What then is acquisition? It is nothing more and nothing less than the creation of an implicit system; in the case of SLA a linguistic system. It is knowing more than what you could have possible learned explicitly. It is knowing more than what you have been exposed to. It is having mechanisms inside your head that are responsible for the processing, organization, and storing of data. These abilities are observable in SLA and are summarized in any contemporary book on SLA.

Acquisition is not explicit learning and explicit knowledge cannot become implicit knowledge. This is simply fact in all theories and research. Now, by noting this fact one should not conclude that explicit knowledge is not helpful. Nor should such a statement be taken to mean that conscious effort at acquisition is not involved. Such conclusions are premature. That explicit knowledge cannot become implicit knowledge means one and only one thing: you don't learn language by practicing explicit rules. The research on the effects of instruction is pointing quite strongly to the conclusion that explicit instruction is beneficial. However, it is also quite clear that only some instructional efforts help language acquisition and that some are definitely better than others. The ones that are better are those that help learners maximize what they get out of the input and that push them beyond non-syntactic processing (to paraphrase Swain).

But back to acquisition and whether adults acquire languages. Independently of all the empirical research there is one overwhelming truth to adult second language competence and abilities: the only learners who become advanced are those who have lots of exposure to input and interaction with speakers of the language. These learners study abroad, work and live abroad, marry into the L2 culture or otherwise have a good deal of contact with the language in communicative situations. No learner who is restricted to learning in O'Neill's sense becomes advanced in the same way. So, adults do need access to input-and lots of it. And what they do is abandon learning at some point and become acquirers.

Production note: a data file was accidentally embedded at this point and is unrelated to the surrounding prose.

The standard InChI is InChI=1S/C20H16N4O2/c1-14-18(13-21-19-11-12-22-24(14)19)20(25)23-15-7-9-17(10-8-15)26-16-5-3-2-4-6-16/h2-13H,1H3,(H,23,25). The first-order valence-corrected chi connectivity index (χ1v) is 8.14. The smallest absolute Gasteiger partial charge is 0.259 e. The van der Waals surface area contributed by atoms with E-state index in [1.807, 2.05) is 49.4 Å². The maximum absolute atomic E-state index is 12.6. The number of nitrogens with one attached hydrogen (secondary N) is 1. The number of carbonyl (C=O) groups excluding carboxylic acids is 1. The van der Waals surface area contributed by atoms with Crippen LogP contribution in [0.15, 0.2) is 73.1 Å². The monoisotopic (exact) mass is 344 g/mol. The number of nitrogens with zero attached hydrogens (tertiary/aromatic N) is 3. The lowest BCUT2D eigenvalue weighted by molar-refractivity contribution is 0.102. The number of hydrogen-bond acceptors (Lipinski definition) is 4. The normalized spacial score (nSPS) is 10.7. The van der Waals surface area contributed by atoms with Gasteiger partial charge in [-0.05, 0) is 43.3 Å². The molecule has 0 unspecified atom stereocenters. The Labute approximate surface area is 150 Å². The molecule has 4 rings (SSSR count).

Now these advanced learners are interesting because, guess what. They can have intuitions about the L2 like L1 speakers have about an L1. What is more important is that even when their systems are non-native like and their intuitions are different from those of an L1 speaker, those intuitions reflect that the construction of the implicit system are governed by the very biological constraints that O'Neill alludes to, namely, Universal Grammar. Being governed by Universal Grammar does not mean a person acquires an L1 and an L2 in exactly the same way (just to be sure). And to drive the point home (again) it does not mean that L2 learners wind up with grammars in their heads that are the same as L1 grammars. Being governed by Universal Grammar simply means that your internal efforts are constrained. Chomsky's comments on language teaching may be right (in a certain reduced sense) but not for the reasons that O'Neill states or implies by his statements. Teaching languages in an explicit way that is somehow supposed to affect the workings of Universal Grammar is not possible. Chomsky is right on that score.

To believe, then, that there is no adult language acquisition is to ignore almost four decades worth of research and the very simple fact that people have been acquiring second languages in cultures where there is no writing, no schools, and thus no learning in O'Neill's sense. To say that adults do not acquire language is to ignore how the term is actually used in SLA research and theory and reminds me of a recent debate on this same website: the role of theory in teaching (a debate, by the way, in which O'Neill played no part; so these particular comments are directed toward another discussion). I was surprised by the lack of specificity underlying some of the discussion. Concepts such as "what works" are deceptive. What does it mean for something to "work"? And work on what? What was missing in the entire discussion (except in Yates' response and I wish he would have expanded on it) was any concept of language, language acquisition and what teaching is supposed to do (i.e., the processes that teaching is supposed to affect). If one knows my own work, it should be clear that I believe in acquisition and yet I also believe that teaching can make a difference. However, I further believe that teaching should be informed so that instructors understand the processes that their efforts can reach/touch/affect. In the end, concepts like "profound difference" that are used to contrast adults and children are misleading because what we think are profound differences may not be as profound as we think. Just ask the Wright brothers.

By Bill VanPatten
Director of Spanish Basic Language Program
& Professor of Spanish and Second Language Acquisition
University of Illinois at Chicago

2002 ESL MiniConference Online